Port Moresby, Papua New Guinea, July 26, 2011
—IFC, a member of the World Bank Group, is helping promote the use of mediation among lawyers and business owners in Papua New Guinea as a means to resolve business disputes quicker, cheaper, and on good terms.
IFC, the National and Supreme Courts of Papua New Guinea, and the National Court-appointed Alternative Dispute Resolution Committee are holding a three-day public workshop at the Crowne Plaza Hotel in Port Moresby from July 27 to 29. They will discuss the development of mediation in the country, the legal framework, types of alternative dispute resolution, features of mediation and its benefits, and the training and accreditation process for mediators.
“With the support of IFC and the Papua New Guinea government, the committee has been raising awareness of mediation across the country,” said Justice Ambeng Kandakasi, Chair of the Alternative Dispute Resolution Committee. “Mediation has resulted in substantial savings in legal costs estimated at more than 500 million Papua New Guinea kina—about $224 million—for mediation participants.”
Mediation is a confidential and informal way of resolving disputes between parties. A mediator works with the parties to help reach a mutually beneficial and lasting solution and to avoid lengthy and costly court proceedings. Parties can agree to go to mediation or the court can order them to participate in mediation.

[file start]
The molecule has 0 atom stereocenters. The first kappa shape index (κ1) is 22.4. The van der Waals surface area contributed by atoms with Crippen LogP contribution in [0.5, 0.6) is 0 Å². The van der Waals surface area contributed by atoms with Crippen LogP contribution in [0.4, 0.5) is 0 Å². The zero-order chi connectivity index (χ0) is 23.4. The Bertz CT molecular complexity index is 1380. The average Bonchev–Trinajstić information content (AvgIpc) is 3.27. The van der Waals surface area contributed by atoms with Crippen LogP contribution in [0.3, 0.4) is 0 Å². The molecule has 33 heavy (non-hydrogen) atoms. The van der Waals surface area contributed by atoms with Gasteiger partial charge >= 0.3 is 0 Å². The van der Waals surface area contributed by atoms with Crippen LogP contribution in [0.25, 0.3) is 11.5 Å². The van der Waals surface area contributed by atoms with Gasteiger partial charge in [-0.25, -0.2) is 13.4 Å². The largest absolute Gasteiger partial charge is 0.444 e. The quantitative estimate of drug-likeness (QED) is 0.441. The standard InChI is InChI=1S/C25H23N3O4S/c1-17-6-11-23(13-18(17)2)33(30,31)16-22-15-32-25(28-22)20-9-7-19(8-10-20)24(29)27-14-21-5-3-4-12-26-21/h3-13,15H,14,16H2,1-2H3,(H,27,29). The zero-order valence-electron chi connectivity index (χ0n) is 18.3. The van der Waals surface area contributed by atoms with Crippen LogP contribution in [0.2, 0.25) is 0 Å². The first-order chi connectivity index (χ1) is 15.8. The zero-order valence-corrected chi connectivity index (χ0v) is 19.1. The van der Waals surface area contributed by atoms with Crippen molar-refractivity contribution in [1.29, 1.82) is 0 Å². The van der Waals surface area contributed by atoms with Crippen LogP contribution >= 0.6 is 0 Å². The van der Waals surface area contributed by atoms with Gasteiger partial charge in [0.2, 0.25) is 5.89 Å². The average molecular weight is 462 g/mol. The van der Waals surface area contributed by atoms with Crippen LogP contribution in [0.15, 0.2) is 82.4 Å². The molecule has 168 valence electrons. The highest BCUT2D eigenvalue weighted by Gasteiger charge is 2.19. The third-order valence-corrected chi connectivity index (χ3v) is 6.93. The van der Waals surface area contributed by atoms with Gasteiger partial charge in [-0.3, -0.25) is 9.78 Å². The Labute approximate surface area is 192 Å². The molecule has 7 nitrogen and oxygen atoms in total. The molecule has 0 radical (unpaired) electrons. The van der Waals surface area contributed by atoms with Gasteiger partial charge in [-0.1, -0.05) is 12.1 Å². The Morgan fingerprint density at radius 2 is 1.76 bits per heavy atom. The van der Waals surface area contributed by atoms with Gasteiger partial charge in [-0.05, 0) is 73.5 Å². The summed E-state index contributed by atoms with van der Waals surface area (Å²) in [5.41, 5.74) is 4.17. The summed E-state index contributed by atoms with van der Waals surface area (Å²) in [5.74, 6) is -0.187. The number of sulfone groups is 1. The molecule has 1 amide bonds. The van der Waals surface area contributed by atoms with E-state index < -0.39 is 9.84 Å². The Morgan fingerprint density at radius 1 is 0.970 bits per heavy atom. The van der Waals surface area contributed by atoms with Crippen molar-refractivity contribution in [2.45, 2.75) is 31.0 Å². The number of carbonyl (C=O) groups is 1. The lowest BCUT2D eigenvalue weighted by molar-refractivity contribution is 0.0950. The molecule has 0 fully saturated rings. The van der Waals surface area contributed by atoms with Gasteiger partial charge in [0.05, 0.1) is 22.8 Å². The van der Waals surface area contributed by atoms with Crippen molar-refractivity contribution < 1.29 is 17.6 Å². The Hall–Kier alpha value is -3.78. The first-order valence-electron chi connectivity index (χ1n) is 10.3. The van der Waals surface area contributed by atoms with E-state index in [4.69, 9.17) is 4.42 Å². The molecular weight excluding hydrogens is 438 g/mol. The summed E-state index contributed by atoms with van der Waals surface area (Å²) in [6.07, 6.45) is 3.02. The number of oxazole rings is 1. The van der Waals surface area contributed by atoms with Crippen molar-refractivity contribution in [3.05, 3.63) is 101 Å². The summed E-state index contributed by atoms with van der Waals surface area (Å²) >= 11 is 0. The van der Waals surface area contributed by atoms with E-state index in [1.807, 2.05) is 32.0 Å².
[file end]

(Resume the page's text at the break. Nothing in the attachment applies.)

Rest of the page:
Since the mediation program started in June 2010, mediation has become an essential component of the Papua New Guinea court process, with more than 100 mediations completed and 16 mediators trained with international accreditation.
“Mediation is a cost-effective and quicker way for businesses to resolve disagreements with each other, with government, with customers, and with landowners,” said Carolyn Blacklock, IFC Country Manager for Papua New Guinea. “Business disputes held up in courts for years have, in some cases, been resolved with mediation within a week or less, helping business owners get back to doing business.”
IFC partnered with the National Court to help develop the mediation rules, support training of mediators, and deliver public awareness workshops in Mount Hagen, Lae, and Goroka. IFC’s assistance is supported by the governments of Australia, Japan, and New Zealand.
IFC, a member of the World Bank Group, is the largest global development institution focused exclusively on the private sector. We help developing countries achieve sustainable growth by financing investment, providing advisory services to businesses and governments, and mobilizing capital in the international financial markets. In fiscal 2011, amid economic uncertainty across the globe, we helped our clients create jobs, strengthen environmental performance, and contribute to their local communities—all while driving our investments to an all-time high of nearly $19 billion. For more information, visit